So when we hear the stories of the Word that tell of the children of Israel wandering in the wilderness, led by a pillar of cloud by day, and a pillar of fire by night, we should feel reassured and comforted, for the Lord is telling us in the Word that He will always be with us, in our bad states and in our good times, ready to lead and help us when we approach through the Word. This is because a pillar stands for natural things which serve as a prop or base for spiritual things, the cloud stands for the sense of the letter of the Word, and the fire stands for enlightenment from the Lord.

When these elements are all brought together, the Lord’s message in the Word becomes clear: If our thinking is supported by truth from the Word, then we will be able to see from heavenly light! And with the sure knowledge of the Lord’s continual presence and protection, we will be able to face the challenges of the wilderness, of the uncertainties of life in this world, with confidence, for we are not alone. Amen.


First Lesson: EXO 13:17 - 14:31

Then it came to pass, when Pharaoh had let the people go, that God did not lead them by way of the land of the Philistines, although that was near; for God said, “Lest perhaps the people change their minds when they see war, and return to Egypt.” {18} So God led the people around by way of the wilderness of the Red Sea. And the children of Israel went up in orderly ranks out of the land of Egypt. {21} And the LORD went before them by day in a pillar of cloud to lead the way, and by night in a pillar of fire to give them light, so as to go by day and night. {22} He did not take away the pillar of cloud by day or the pillar of fire by night from before the people.

(EXO 14) … {19} And the Angel of God, who went before the camp of Israel, moved and went behind them; and the pillar of cloud went from before them and stood behind them. {20} So it came between the camp of the Egyptians and the camp of Israel. Thus it was a cloud and darkness to the one, and it gave light by night to the other, so that the one did not come near the other all that night. {21} Then Moses stretched out his hand over the sea; and the LORD caused the sea to go back by a strong east wind all that night, and made the sea into dry land, and the waters were divided. {22} So the children of Israel went into the midst of the sea on the dry ground, and the waters were a wall to them on their right hand and on their left. {23} And the Egyptians pursued and went after them into the midst of the sea, all Pharaoh’s horses, his chariots, and his horsemen. {24} Now it came to pass, in the morning watch, that the LORD looked down upon the army of the Egyptians through the pillar of fire and cloud, and He troubled the army of the Egyptians. {25} And He took off their chariot wheels, so that they drove them with difficulty; and the Egyptians said, “Let us flee from the face of Israel, for the LORD fights for them against the Egyptians.” {26} Then the LORD said to Moses, “Stretch out your hand over the sea, that the waters may come back upon the Egyptians, on their chariots, and on their horsemen.” {27} And Moses stretched out his hand over the sea; and when the morning appeared, the sea returned to its full depth, while the Egyptians were fleeing into it. So the LORD overthrew the Egyptians in the midst of the sea. {31} Thus Israel saw the great work which the LORD had done in Egypt; so the people feared the LORD, and believed the LORD and His servant Moses. Amen.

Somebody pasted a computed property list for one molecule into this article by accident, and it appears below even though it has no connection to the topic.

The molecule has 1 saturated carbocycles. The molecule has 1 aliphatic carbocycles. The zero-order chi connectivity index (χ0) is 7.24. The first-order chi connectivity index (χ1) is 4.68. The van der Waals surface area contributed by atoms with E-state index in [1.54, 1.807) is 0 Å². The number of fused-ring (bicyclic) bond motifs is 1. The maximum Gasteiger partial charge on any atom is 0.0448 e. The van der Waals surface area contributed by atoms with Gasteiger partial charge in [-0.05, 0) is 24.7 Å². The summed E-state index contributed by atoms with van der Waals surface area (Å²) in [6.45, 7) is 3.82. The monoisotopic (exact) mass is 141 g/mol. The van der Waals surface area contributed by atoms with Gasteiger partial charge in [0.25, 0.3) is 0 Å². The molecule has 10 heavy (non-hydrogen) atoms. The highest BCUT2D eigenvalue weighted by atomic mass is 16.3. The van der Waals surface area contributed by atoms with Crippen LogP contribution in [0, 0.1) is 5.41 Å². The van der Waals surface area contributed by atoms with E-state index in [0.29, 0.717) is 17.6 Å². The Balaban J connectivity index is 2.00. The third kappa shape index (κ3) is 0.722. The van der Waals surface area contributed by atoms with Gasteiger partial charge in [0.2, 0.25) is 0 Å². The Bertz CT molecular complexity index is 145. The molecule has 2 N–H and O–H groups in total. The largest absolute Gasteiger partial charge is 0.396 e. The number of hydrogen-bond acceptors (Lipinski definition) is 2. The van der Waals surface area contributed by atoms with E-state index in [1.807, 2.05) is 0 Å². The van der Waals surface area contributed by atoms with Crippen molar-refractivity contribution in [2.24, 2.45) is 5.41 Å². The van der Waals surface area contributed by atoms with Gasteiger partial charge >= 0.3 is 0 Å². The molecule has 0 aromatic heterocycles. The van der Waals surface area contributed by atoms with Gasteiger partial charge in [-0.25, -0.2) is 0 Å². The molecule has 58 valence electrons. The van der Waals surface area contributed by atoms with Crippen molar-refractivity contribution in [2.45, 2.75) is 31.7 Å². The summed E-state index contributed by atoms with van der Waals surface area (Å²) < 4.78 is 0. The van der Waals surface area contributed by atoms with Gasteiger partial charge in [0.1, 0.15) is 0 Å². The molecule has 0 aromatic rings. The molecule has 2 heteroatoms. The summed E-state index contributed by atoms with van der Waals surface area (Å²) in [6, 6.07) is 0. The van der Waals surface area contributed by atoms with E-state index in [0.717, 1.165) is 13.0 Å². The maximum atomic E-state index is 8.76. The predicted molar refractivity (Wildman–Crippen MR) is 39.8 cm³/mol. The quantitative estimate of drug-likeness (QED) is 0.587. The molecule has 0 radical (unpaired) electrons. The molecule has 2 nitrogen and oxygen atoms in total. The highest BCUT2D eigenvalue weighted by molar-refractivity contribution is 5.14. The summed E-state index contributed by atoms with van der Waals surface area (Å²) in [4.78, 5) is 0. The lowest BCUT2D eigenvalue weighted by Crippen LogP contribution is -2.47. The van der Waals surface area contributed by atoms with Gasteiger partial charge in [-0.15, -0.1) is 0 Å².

Second Lesson: AC 8197:2

8197. [2] In regard to this circumstance, that the pillar brought darkness upon the Egyptians, and gave light to the sons of Israel, the case is as follows. The presence of the Lord, here signified by “the pillar,” is heavenly light itself, from which heaven has its light, and this light is a thousand times brighter than the noonday light of the world. But the same light becomes thick darkness with the evil: even if they are in the light itself, and it becomes thicker darkness in proportion as the falsity from evil is denser with them. The reason is that the truth Divine proceeding from the Lord appears before the eyes of the angels as light, but to those who are in falsities from evil it cannot appear as light, but as thick darkness, for falsity is opposite to truth and extinguishes truth. Hence it is that the pillar, which was the presence of the Lord, brought cloud and darkness on the Egyptians, because by “the Egyptians” are signified those who are in falsities from evil, and that it lighted up the night with the sons of Israel, because by “the sons of Israel” are signified those who are in truth from good. Amen.